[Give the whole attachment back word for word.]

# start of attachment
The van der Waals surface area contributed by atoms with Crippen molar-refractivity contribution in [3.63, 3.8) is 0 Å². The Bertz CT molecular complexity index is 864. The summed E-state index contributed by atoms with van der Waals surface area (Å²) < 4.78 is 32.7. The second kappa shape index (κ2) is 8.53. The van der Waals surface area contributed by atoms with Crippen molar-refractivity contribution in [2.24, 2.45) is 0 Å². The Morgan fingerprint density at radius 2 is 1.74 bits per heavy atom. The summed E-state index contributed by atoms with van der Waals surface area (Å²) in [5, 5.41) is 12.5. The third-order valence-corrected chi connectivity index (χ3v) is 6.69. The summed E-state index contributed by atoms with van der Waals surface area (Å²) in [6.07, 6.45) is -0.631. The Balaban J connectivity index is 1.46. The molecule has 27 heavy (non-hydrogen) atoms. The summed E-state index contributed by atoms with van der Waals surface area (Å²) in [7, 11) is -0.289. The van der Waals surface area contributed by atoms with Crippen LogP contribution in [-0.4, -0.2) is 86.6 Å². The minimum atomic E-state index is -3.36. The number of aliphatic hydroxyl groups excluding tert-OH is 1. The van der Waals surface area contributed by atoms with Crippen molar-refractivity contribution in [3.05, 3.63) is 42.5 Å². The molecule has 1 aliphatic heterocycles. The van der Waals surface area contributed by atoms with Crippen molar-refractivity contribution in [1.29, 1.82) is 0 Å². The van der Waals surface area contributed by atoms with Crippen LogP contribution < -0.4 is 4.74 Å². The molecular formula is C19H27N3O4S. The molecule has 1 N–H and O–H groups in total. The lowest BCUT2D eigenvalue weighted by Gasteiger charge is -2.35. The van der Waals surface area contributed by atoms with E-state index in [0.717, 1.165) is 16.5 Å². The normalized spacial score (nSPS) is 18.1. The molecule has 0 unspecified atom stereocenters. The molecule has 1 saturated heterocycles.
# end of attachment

The van der Waals surface area contributed by atoms with Crippen molar-refractivity contribution in [3.63, 3.8) is 0 Å². The Bertz CT molecular complexity index is 864. The summed E-state index contributed by atoms with van der Waals surface area (Å²) < 4.78 is 32.7. The second kappa shape index (κ2) is 8.53. The van der Waals surface area contributed by atoms with Crippen molar-refractivity contribution in [2.24, 2.45) is 0 Å². The Morgan fingerprint density at radius 2 is 1.74 bits per heavy atom. The summed E-state index contributed by atoms with van der Waals surface area (Å²) in [5, 5.41) is 12.5. The third-order valence-corrected chi connectivity index (χ3v) is 6.69. The summed E-state index contributed by atoms with van der Waals surface area (Å²) in [6.07, 6.45) is -0.631. The Balaban J connectivity index is 1.46. The molecule has 27 heavy (non-hydrogen) atoms. The summed E-state index contributed by atoms with van der Waals surface area (Å²) in [7, 11) is -0.289. The van der Waals surface area contributed by atoms with Crippen LogP contribution in [-0.4, -0.2) is 86.6 Å². The minimum atomic E-state index is -3.36. The number of aliphatic hydroxyl groups excluding tert-OH is 1. The van der Waals surface area contributed by atoms with Crippen molar-refractivity contribution in [3.05, 3.63) is 42.5 Å². The molecule has 1 aliphatic heterocycles. The van der Waals surface area contributed by atoms with Crippen molar-refractivity contribution in [1.29, 1.82) is 0 Å². The van der Waals surface area contributed by atoms with Crippen LogP contribution < -0.4 is 4.74 Å². The molecular formula is C19H27N3O4S. The molecule has 1 N–H and O–H groups in total. The lowest BCUT2D eigenvalue weighted by Gasteiger charge is -2.35. The van der Waals surface area contributed by atoms with E-state index in [0.717, 1.165) is 16.5 Å². The normalized spacial score (nSPS) is 18.1. The molecule has 0 unspecified atom stereocenters. The molecule has 1 saturated heterocycles.